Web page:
The seasons of nature: Witnessing an ever-changing landscape along the Agassiz Interpretive Trail
At the Nature Conservancy of Canada’s (NCC’s) Agassiz Interpretive Trail in southeast Manitoba, a change of seasons brings a different tune to the landscape.
In spring, you may hear sharp-tailed grouse rustling in the forest or chickadees chirping happily around you. Prairie crocuses peek through the flattened, dried grass as summer approaches.
With the warmer weather comes the familiar songs and colourful displays of western meadowlarks, American finches and cedar waxwings.
Among the bullrushes and two-metre-high big bluestem grass, it’s hard to believe that you’re standing in one of the rarest ecosystems in North America.
“Today, only one half of a per cent of the tall grass prairie remains,” says Tim Teetaert, natural area coordinator for NCC’s Manitoba Region. “It is also one of the most biologically diverse grasslands in the world. The Agassiz Interpretive Trail passes through a meeting place for several vegetation communities of the Tall Grass Prairie Natural Area. Along the trail, as moisture and light levels change, you’ll pass through a number of these.”
In fall, most of the prairie birds congregate in groups in preparation for their migration south. In winter, you can hear chirps from birds that live here year-round, including chickadees and blue jays.
The drier areas on the property consist of open grasslands and forested uplands as well as oak savannahs. Decorating the skies are several bird species, including great crested flycatcher, Baltimore oriole and dozens of warbler species, hawks, owls and woodpeckers.
“In and around the sedge meadows are many insects, rodents and birds, including sedge wren, marbled godwit and sandhill crane,” explains Tim. “You may also be able to hear yellow rail. It makes a sound like two small pebbles clicking together.”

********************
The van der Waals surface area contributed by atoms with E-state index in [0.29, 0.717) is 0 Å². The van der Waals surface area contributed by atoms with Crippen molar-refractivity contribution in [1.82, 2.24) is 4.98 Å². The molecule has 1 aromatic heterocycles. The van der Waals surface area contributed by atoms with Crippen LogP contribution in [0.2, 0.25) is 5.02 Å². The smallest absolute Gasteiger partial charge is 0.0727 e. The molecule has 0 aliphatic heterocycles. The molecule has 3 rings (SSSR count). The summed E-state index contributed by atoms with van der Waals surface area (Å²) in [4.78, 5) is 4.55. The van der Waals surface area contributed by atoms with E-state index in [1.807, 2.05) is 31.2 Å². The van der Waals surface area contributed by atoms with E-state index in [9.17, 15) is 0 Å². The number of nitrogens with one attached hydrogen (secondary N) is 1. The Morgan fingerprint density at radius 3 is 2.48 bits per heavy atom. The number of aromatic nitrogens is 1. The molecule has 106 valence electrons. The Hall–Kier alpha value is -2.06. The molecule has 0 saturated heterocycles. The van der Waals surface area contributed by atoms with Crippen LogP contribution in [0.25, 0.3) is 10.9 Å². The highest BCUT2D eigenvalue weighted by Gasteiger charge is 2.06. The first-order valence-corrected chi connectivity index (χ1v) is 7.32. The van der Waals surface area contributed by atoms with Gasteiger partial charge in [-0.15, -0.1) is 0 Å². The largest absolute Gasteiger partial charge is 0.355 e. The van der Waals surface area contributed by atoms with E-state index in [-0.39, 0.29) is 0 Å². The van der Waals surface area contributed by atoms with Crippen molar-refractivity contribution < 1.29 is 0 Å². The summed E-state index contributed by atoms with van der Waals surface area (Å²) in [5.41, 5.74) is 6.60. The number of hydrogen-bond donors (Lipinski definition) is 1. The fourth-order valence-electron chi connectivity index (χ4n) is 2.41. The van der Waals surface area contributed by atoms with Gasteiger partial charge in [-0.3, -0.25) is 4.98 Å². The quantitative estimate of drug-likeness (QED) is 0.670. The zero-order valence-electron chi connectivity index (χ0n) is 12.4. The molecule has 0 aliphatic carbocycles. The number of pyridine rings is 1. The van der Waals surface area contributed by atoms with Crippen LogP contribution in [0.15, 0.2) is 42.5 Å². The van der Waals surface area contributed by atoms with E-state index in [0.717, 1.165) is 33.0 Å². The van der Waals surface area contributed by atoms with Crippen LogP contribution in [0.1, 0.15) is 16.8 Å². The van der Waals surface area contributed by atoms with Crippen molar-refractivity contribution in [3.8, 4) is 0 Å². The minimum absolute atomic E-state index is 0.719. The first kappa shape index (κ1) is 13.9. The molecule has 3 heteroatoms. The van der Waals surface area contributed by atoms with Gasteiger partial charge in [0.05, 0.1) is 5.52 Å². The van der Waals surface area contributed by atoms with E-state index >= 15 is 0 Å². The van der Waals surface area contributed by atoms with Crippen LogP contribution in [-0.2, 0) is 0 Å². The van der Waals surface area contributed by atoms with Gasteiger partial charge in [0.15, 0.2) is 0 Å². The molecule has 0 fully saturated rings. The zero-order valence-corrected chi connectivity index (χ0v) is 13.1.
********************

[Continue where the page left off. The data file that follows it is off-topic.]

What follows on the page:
These areas provide valuable connections to the surrounding prairie communities. They also offer shelter, food and water to many prairie species. The wetlands on the property are an important part of the landscape, as they help maintain the health of the ecosystem.
“These wetlands also attract a different set of species,” says Tim. “Frogs, snakes, dragonflies, damselflies and bird species, including red-winged blackbird and various waterfowl, live here.”
This area is also home to one of Canada’s most endangered flowers: western prairie white-fringed orchid.
“A few years ago during an incredibly wet spring and early summer, I came across an area along the trail where flowered western prairie white-fringed orchids could be seen under at least a foot of water. It looked so strange and cool. About 50 per cent of the global population of this flower occurs in the Tall Grass Prairie Natural Area.”
Tim’s role with NCC has allowed him to gain a greater appreciation for the variety of species this area hosts throughout the year.
“Nature is diverse and self-regulating. It achieves a kind of balance and harmony naturally. Biodiversity is desirable for its own sake, as life is enriched by the existence of many different species. Working for an organization like NCC allows me to be a steward. I am able to use the best available science to hopefully leave the world in a better shape for future generations.”
Year-round, visitors to this area can experience an unforgettable display of the resiliency of a rare prairie ecosystem teeming with wildlife.